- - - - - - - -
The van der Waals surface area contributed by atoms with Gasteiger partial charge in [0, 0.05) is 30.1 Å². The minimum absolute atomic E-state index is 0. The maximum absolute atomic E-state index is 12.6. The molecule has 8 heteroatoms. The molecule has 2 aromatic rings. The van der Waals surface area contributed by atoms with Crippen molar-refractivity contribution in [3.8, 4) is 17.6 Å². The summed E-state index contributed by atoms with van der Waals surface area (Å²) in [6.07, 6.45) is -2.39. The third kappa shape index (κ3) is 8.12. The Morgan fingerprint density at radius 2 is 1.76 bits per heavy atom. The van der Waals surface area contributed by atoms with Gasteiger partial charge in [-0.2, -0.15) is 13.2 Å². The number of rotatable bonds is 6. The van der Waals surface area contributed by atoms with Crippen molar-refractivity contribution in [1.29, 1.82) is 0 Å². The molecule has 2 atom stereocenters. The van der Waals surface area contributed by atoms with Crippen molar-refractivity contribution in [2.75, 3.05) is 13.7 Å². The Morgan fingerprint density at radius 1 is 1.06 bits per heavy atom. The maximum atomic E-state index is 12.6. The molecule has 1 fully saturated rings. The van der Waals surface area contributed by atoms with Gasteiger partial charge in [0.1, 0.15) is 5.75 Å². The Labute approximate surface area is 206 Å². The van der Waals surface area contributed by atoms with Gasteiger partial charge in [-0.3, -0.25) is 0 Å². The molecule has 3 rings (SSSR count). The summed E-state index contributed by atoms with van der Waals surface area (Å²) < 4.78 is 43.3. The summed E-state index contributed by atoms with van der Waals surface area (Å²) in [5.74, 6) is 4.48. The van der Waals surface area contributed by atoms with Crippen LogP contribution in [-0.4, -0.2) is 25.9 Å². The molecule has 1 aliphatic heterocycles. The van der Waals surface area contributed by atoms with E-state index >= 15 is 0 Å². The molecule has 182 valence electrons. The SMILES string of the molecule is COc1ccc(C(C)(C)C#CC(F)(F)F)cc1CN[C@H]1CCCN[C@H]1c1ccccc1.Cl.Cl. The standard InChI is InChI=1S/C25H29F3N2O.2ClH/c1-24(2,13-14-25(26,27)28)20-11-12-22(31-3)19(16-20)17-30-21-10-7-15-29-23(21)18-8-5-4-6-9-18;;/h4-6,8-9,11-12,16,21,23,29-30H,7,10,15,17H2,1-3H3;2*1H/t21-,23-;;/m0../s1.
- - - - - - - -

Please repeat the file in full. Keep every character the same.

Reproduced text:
The van der Waals surface area contributed by atoms with Gasteiger partial charge in [0, 0.05) is 30.1 Å². The minimum absolute atomic E-state index is 0. The maximum absolute atomic E-state index is 12.6. The molecule has 8 heteroatoms. The molecule has 2 aromatic rings. The van der Waals surface area contributed by atoms with Crippen molar-refractivity contribution in [3.8, 4) is 17.6 Å². The summed E-state index contributed by atoms with van der Waals surface area (Å²) in [6.07, 6.45) is -2.39. The third kappa shape index (κ3) is 8.12. The Morgan fingerprint density at radius 2 is 1.76 bits per heavy atom. The van der Waals surface area contributed by atoms with Gasteiger partial charge in [-0.2, -0.15) is 13.2 Å². The number of rotatable bonds is 6. The van der Waals surface area contributed by atoms with Crippen molar-refractivity contribution in [1.29, 1.82) is 0 Å². The molecule has 2 atom stereocenters. The van der Waals surface area contributed by atoms with Crippen molar-refractivity contribution in [2.75, 3.05) is 13.7 Å². The Morgan fingerprint density at radius 1 is 1.06 bits per heavy atom. The maximum atomic E-state index is 12.6. The molecule has 1 fully saturated rings. The van der Waals surface area contributed by atoms with Gasteiger partial charge in [0.1, 0.15) is 5.75 Å². The Labute approximate surface area is 206 Å². The van der Waals surface area contributed by atoms with Gasteiger partial charge in [-0.3, -0.25) is 0 Å². The molecule has 3 rings (SSSR count). The summed E-state index contributed by atoms with van der Waals surface area (Å²) < 4.78 is 43.3. The summed E-state index contributed by atoms with van der Waals surface area (Å²) in [5.74, 6) is 4.48. The van der Waals surface area contributed by atoms with Crippen LogP contribution in [-0.4, -0.2) is 25.9 Å². The molecule has 1 aliphatic heterocycles. The van der Waals surface area contributed by atoms with E-state index >= 15 is 0 Å². The molecule has 182 valence electrons. The SMILES string of the molecule is COc1ccc(C(C)(C)C#CC(F)(F)F)cc1CN[C@H]1CCCN[C@H]1c1ccccc1.Cl.Cl. The standard InChI is InChI=1S/C25H29F3N2O.2ClH/c1-24(2,13-14-25(26,27)28)20-11-12-22(31-3)19(16-20)17-30-21-10-7-15-29-23(21)18-8-5-4-6-9-18;;/h4-6,8-9,11-12,16,21,23,29-30H,7,10,15,17H2,1-3H3;2*1H/t21-,23-;;/m0../s1.